In summer 2017, the Museum's galleries were converted into a photography studio through the joint efforts of the curatorial and exhibitions departments. Visitors were able to observe as staff worked collaboratively to create high-resolution images of permanent collection works, some of which had rarely been on view. The following works were featured during Photo Studio, and each of the artists have unique connections to the history of the Museum and Harlem.
The Studio Museum came into being through the efforts of artist Betty Blayton-Taylor, who took on many roles as an arts educator and community organizer in Harlem. Blayton-Taylor moved to New York in 1960 after graduating from Syracuse University with a degree in fine arts, and briefly teaching in Saint Thomas. In Harlem, she began taking art classes with the Art Students League with painter Charles Alston. She focused on painting and printmaking, and created compositions such as Untitled (1968), in which abstraction provides space for the viewer to insert oneself into the self-reflective and meditative aspects central to Blayton-Taylor’s practice. An excerpt from her artist statement reads:
I am deeply interested in metaphysical principles, all aspects of religion, mythology and the science of mind. The act of creating, as in painting and print-making, allows the exploration of techniques for the creation of mood and mind set changes much as in sound and music.
Not long after her move to New York, Blayton-Taylor became part of the Association Community Team of Harlem Youth Opportunities Unlimited, a program that provided classes in art and other skills to teenagers. Blayton-Taylor encouraged her students to travel to the Museum of Modern Art (MoMA) to further their art education, but upon arrival they were not allowed inside the institution. She reached out to her contacts at MoMA to make sure the students weren’t turned away again, and also began conversations with Frank Donnelly, a member of the MoMA Junior Council, about the potential of creating a museum for her students in their own community.1 Thus began the initial stages of the Studio Museum. Blayton-Taylor went on to serve as the secretary of the Museum Board from 1965 to 1977. Her voice and insight remain present in the curatorial and educational programming at the Museum today.
Chains, a vintage photograph, locks of hair, a bandana, and a bearded figurine. These are a few of the objects present in Xaviera Simmons’s Index Three, Composition Four (2012). As a whole, the image can be read as a person raising their skirt to reveal a collection of objects underneath. Some of the objects seem arbitrary, while others could hold cultural or personal significance for the suggested person. There are no visible physical attributes to make assumptions about their character, and the figure is abstracted by the two-dimensionality of the photograph. Index Three, Composition Four interrogates the relationship between one’s persona and the objects collected or connected with throughout a lifetime. Simmons has created multiple compositions of figures in similar positions, but with different compilations of objects alluding to unknown but relatable subjects. Each person is an individual made up of multiple parts, influenced by cultures, histories, consumerism, and more.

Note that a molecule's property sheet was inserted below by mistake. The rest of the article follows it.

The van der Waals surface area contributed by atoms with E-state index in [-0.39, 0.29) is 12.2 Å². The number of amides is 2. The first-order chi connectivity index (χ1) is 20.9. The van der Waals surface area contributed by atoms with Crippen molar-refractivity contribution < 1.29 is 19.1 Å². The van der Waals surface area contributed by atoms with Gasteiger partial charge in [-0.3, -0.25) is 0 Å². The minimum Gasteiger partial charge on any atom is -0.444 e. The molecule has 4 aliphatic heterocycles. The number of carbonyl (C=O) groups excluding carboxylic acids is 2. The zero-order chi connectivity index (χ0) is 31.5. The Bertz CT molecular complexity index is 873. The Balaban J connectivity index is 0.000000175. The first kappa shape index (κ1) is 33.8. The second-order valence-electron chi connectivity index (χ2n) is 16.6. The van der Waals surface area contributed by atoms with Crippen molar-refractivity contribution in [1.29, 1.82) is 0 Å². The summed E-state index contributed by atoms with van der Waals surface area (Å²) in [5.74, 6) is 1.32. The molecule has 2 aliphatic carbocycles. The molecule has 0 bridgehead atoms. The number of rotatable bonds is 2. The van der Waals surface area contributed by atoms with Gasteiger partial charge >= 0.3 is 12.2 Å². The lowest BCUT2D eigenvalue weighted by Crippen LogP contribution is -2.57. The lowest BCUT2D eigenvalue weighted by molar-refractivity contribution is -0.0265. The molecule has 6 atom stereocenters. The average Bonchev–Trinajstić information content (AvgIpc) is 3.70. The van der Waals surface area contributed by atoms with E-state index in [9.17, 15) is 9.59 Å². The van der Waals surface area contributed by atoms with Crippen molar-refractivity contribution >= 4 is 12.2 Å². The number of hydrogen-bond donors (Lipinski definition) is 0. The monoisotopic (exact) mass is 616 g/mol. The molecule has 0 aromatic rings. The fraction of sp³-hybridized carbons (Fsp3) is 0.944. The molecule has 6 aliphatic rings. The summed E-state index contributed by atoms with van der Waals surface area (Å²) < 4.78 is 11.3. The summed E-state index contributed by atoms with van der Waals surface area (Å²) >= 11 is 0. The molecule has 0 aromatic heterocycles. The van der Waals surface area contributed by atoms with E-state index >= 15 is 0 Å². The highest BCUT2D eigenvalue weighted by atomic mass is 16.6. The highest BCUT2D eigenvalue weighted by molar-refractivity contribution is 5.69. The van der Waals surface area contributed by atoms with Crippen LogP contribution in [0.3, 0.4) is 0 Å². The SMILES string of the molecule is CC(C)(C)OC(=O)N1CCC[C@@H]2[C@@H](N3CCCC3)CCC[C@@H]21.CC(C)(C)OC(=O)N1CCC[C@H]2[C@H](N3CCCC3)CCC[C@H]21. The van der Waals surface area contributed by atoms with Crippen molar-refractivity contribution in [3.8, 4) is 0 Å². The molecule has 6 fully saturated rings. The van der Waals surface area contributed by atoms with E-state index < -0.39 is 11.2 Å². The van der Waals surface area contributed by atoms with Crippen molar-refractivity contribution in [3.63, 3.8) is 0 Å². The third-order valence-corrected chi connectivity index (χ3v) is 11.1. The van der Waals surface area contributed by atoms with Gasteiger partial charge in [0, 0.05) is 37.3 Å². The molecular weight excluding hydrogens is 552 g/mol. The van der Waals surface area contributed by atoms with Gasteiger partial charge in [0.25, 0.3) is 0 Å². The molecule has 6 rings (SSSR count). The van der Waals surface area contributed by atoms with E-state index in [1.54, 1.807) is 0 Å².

The Studio Museum in Harlem has two photographs by Simmons in the permanent collection, the other being Landscape: Two Women (2005). They were both acquired at the end of her residency, which took place in 2011 and 2012, alongside Njideka Akunyili Crosby and Meleko Mokgosi. Over the years, the Museum has made an effort to obtain works by participants in the Artist-in-Residence program, and form a collection with a strong institutional history. The program is fundamental to the history of the Studio Museum. Cofounder Betty Blayton-Taylor described the initial concept of the Museum, in part, as a place that provides studio space for artists that was lacking in Harlem during the 1960s. Index Three, Composition Four is a testament not only to Simmons’s multifaceted artistic practice, but also to the program’s continuing support of emerging artists.
— Charmaine Marie Branch
1. Susan Cahan, Mounting Frustration: The Art Museum in the Age of Black Power (Durham: Duke University Press, 2016) 17–19.
Photo Studio was made possible through funding by the Institute of Museum and Library Services